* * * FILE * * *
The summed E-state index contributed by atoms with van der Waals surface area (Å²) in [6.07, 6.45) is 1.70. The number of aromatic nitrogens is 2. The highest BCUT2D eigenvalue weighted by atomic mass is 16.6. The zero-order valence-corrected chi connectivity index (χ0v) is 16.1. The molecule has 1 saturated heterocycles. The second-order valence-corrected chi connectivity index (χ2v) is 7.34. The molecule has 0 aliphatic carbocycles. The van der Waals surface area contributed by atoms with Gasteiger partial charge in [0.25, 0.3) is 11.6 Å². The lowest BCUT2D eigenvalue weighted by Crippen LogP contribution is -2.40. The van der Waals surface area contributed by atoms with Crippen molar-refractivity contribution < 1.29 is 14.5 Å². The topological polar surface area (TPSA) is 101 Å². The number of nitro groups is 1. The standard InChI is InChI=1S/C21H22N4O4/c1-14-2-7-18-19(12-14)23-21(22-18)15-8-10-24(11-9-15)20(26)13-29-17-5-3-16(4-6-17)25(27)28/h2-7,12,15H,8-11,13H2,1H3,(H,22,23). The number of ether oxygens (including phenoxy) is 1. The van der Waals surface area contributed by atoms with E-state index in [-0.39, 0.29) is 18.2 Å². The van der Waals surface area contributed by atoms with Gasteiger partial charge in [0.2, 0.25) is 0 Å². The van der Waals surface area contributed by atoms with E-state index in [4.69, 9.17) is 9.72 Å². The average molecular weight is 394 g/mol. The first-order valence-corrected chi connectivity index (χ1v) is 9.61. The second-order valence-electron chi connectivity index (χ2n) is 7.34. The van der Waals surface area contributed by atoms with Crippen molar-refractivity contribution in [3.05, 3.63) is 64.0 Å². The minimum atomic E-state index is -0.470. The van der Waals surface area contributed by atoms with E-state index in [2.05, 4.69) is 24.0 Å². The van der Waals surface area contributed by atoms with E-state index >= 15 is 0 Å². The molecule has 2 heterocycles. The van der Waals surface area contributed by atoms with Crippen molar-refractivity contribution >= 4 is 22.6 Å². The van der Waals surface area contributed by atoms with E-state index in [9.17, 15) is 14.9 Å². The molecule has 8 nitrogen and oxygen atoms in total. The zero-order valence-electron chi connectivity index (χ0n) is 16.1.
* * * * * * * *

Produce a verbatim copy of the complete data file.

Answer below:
The summed E-state index contributed by atoms with van der Waals surface area (Å²) in [6.07, 6.45) is 1.70. The number of aromatic nitrogens is 2. The highest BCUT2D eigenvalue weighted by atomic mass is 16.6. The zero-order valence-corrected chi connectivity index (χ0v) is 16.1. The molecule has 1 saturated heterocycles. The second-order valence-corrected chi connectivity index (χ2v) is 7.34. The molecule has 0 aliphatic carbocycles. The van der Waals surface area contributed by atoms with Gasteiger partial charge in [0.25, 0.3) is 11.6 Å². The lowest BCUT2D eigenvalue weighted by Crippen LogP contribution is -2.40. The van der Waals surface area contributed by atoms with Crippen molar-refractivity contribution < 1.29 is 14.5 Å². The topological polar surface area (TPSA) is 101 Å². The number of nitro groups is 1. The standard InChI is InChI=1S/C21H22N4O4/c1-14-2-7-18-19(12-14)23-21(22-18)15-8-10-24(11-9-15)20(26)13-29-17-5-3-16(4-6-17)25(27)28/h2-7,12,15H,8-11,13H2,1H3,(H,22,23). The number of ether oxygens (including phenoxy) is 1. The van der Waals surface area contributed by atoms with E-state index in [-0.39, 0.29) is 18.2 Å². The van der Waals surface area contributed by atoms with Gasteiger partial charge in [0.2, 0.25) is 0 Å². The van der Waals surface area contributed by atoms with E-state index in [4.69, 9.17) is 9.72 Å². The average molecular weight is 394 g/mol. The first-order valence-corrected chi connectivity index (χ1v) is 9.61. The second-order valence-electron chi connectivity index (χ2n) is 7.34. The van der Waals surface area contributed by atoms with Crippen molar-refractivity contribution in [3.05, 3.63) is 64.0 Å². The minimum atomic E-state index is -0.470. The van der Waals surface area contributed by atoms with E-state index in [2.05, 4.69) is 24.0 Å². The van der Waals surface area contributed by atoms with E-state index >= 15 is 0 Å². The molecule has 2 heterocycles. The van der Waals surface area contributed by atoms with Crippen molar-refractivity contribution >= 4 is 22.6 Å². The van der Waals surface area contributed by atoms with E-state index in [9.17, 15) is 14.9 Å². The molecule has 8 nitrogen and oxygen atoms in total. The zero-order valence-electron chi connectivity index (χ0n) is 16.1.